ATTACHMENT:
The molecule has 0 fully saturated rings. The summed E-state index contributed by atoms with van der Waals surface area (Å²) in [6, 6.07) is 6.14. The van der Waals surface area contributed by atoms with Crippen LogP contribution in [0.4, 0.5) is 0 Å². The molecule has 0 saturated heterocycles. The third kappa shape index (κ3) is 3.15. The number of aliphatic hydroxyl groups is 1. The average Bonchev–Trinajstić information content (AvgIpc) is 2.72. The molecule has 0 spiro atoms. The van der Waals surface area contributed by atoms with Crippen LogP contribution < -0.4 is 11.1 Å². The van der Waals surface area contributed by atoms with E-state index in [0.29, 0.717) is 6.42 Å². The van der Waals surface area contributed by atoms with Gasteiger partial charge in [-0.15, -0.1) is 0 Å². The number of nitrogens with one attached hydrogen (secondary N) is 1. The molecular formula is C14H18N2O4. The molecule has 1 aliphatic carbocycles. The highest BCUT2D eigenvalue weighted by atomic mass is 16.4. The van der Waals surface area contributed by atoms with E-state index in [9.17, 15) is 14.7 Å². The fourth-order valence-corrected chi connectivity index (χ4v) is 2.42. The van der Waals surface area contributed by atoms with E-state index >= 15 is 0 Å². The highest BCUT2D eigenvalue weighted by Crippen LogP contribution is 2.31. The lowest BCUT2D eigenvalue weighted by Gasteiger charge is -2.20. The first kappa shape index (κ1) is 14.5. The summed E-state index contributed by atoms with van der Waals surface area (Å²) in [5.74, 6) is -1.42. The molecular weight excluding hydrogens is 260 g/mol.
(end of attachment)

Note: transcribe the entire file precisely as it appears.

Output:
The molecule has 0 fully saturated rings. The summed E-state index contributed by atoms with van der Waals surface area (Å²) in [6, 6.07) is 6.14. The van der Waals surface area contributed by atoms with Crippen LogP contribution in [0.4, 0.5) is 0 Å². The molecule has 0 saturated heterocycles. The third kappa shape index (κ3) is 3.15. The number of aliphatic hydroxyl groups is 1. The average Bonchev–Trinajstić information content (AvgIpc) is 2.72. The molecule has 0 spiro atoms. The van der Waals surface area contributed by atoms with Crippen LogP contribution < -0.4 is 11.1 Å². The van der Waals surface area contributed by atoms with E-state index in [0.29, 0.717) is 6.42 Å². The van der Waals surface area contributed by atoms with Gasteiger partial charge in [-0.15, -0.1) is 0 Å². The number of nitrogens with one attached hydrogen (secondary N) is 1. The molecular formula is C14H18N2O4. The molecule has 1 aliphatic carbocycles. The highest BCUT2D eigenvalue weighted by atomic mass is 16.4. The van der Waals surface area contributed by atoms with E-state index in [9.17, 15) is 14.7 Å². The fourth-order valence-corrected chi connectivity index (χ4v) is 2.42. The van der Waals surface area contributed by atoms with E-state index >= 15 is 0 Å². The highest BCUT2D eigenvalue weighted by Crippen LogP contribution is 2.31. The lowest BCUT2D eigenvalue weighted by Gasteiger charge is -2.20. The first kappa shape index (κ1) is 14.5. The summed E-state index contributed by atoms with van der Waals surface area (Å²) in [5.74, 6) is -1.42. The molecular weight excluding hydrogens is 260 g/mol.